Change makers like Veronica and 72 other trained volunteers who are promoting and leading after-school reading camps and creating handmade books.

Change makers like gogo (grandmother) Kawocha, who never learned to read or write but now encourages her own grandchildren to read at home. She told me in a text message sent by a village boy, "Tererai, my daughter could not read and write and died leaving orphans under my care. Now they can read at home and I get to participate in their reading, it has never been heard of until the Matau Project. It's a miracle." It warms my heart when I picture gogo Kawocha taking part in her grandchildren's education.

Read this: Millionaire educating future leaders

But there are many more gogo Kawocha's in Africa who do not even know they can be part of the solution.

How can we involve them, and how can we improve our children's education? What more can we do to encourage children to read at home? What more can we do to promote sending all children to school instead of out into the field to work? What more can we do to keep girls in school and out of early marriage? What more can we do to nurture girls as role models?

From my tiny village of Matau and all across this mother continent, we -- our communities -- have the power to bring our African children out of the darkness of illiteracy and into the light of learning. It is a light that beams brightly on progress. It is a light that lets African girls like me and Tineyi dream big. Tinogona! It is achievable.

Learn more about the Tinogona Foundation and Save the Children's Matau Primary School Project.

The opinions expressed in this commentary are solely those of Tererai Trent.

ADVERTISEMENT
Part of complete coverage on
African Voices
updated 7:40 AM EDT, Tue March 25, 2014
The veiled female rapper tackling Egyptian taboos head on
Meet Mayam Mahmoud, the 18-year-old Egyptian singer tackling gender stereotypes through hip-hop.
updated 6:50 AM EDT, Wed April 9, 2014
As the head of Kenya Red Cross, Abbas Gullet was one of the first emergency responders at the Westgate shopping mall.
updated 11:05 AM EDT, Wed March 19, 2014
Gikonyo performs a medical check-up for one of her patients at Karen Hospital in Kenya.
Leading pediatric surgeon Betty Gikonyo reveals how her life changed at 30,000 feet and her mission to save the lives of countless disadvantaged children in Kenya.
updated 8:46 AM EST, Tue March 4, 2014
Biyi Bandele
As a child, Biyi Bandele immersed himself in a world of literature. Today he's taken that passion and turned it into a career as a celebrated writer, playwright and now director.
updated 6:26 AM EST, Wed February 26, 2014
Sanaa Hamri in Los Angeles, 2011.
Music video and film director Sanaa Hamri shares her story of how she made it from the streets of Tangier to the big film studios in the United States.
updated 5:34 AM EDT, Mon April 14, 2014
African Voices meets James Ebo Whyte a passionate storyteller with a series of successful plays to his credit.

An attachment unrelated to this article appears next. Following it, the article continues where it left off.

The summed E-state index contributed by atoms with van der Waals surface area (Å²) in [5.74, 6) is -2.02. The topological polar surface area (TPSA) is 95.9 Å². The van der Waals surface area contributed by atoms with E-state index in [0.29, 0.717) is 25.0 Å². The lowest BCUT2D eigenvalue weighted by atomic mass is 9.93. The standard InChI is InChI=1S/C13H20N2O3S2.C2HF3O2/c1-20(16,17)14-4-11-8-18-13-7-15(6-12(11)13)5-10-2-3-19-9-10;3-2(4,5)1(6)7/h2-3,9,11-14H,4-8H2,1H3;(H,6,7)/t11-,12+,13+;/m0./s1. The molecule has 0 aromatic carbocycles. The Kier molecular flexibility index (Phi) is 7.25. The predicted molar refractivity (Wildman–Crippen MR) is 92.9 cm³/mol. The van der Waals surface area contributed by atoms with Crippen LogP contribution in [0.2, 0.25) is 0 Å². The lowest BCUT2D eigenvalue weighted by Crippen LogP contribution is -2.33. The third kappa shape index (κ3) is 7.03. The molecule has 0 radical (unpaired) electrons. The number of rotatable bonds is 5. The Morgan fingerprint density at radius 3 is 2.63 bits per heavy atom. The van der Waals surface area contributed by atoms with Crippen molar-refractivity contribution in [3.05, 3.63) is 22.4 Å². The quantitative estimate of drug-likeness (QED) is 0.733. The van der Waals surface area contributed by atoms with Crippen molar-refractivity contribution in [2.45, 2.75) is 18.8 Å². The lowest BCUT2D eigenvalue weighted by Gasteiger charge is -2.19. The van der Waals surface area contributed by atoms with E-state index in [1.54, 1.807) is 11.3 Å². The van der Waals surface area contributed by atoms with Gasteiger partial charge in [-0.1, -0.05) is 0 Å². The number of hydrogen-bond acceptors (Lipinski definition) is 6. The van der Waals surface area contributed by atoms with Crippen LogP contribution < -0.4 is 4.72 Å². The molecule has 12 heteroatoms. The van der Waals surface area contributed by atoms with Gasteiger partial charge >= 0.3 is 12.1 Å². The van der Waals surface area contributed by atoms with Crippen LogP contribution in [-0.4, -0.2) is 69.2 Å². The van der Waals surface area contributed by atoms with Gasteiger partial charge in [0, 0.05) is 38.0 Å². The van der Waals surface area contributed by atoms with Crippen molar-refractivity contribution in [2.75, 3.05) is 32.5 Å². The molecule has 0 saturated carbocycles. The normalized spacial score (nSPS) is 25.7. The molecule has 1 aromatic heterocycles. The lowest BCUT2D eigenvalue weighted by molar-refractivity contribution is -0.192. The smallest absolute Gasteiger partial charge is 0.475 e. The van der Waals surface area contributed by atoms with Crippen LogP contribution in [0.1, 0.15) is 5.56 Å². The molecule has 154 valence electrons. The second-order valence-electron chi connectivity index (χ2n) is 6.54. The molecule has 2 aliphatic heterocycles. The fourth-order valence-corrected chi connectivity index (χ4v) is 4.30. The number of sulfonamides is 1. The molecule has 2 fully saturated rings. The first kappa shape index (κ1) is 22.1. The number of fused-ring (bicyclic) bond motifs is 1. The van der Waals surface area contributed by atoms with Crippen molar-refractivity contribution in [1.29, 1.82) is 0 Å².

updated 5:16 AM EST, Mon February 17, 2014
Actress Lupita Nyong'o attends the 86th Academy Awards nominees luncheon at The Beverly Hilton Hotel on February 10, 2014 in Beverly Hills, California. (Photo by Kevin Winter/Getty Images)
Kenyan actress Lupita Nyong'o has become a new critics' darling after her breakout role in last year's hit movie "12 Years A Slave."
updated 8:29 AM EDT, Thu March 27, 2014
Celebrated designer Adama Paris reveals how she was tired of seeing "skinny blonde models" on all the runways, so she did something about it.
updated 11:48 AM EDT, Tue April 15, 2014
Packaging can change how people see things. And when it comes to sex, it could maybe help save lives too.
updated 7:06 AM EDT, Fri March 21, 2014
Global perceptions of the tiny country in east-central Africa are often still stuck in 1994 but local photographers are hoping to change that.
updated 8:34 AM EDT, Tue April 22, 2014
A Silverback male mountain Gorilla sits in the dense jungle canopy on the edge of Uganda's Bwindi National Park in this 29, January 2007 photo. Bwindi, or the 'Impenetrable Forest' as it is known to many tourists is home to the majority of Uganda's rare and endangered mountain gorilla population where plans are underway to habituate two more gorilla family groups to counter growing demand from a flourishing gorilla trek tourism business, a major source of income for the Uganda tourism Authority. AFP PHOTO / STUART PRICE. (Photo credit should read STUART PRICE/AFP/Getty Images)
Meet Gladys Kalema-Zikusoka, the woman from Uganda trying to save critically endangered mountain gorillas before its too late.
updated 5:39 AM EDT, Fri April 4, 2014
Lightenings strike over Johannesburg during a storm on December 14, 2013.
Ending energy poverty is central to a resurgent Africa, writes entrepreneur Tony O. Elumelu.
updated 5:45 AM EST, Fri February 7, 2014
A group of young students have taken stereotypes about the continent -- and destroyed them one by one.
updated 6:14 AM EDT, Tue April 1, 2014
Grace Amey-Obeng has built a multi-million dollar cosmetics empire that's helping change the perception of beauty for many.
Each week African Voices brings you inspiring and compelling profiles of Africans across the continent and around the world.
ADVERTISEMENT
ADVERTISEMENT
ADVERTISEMENT
ADVERTISEMENT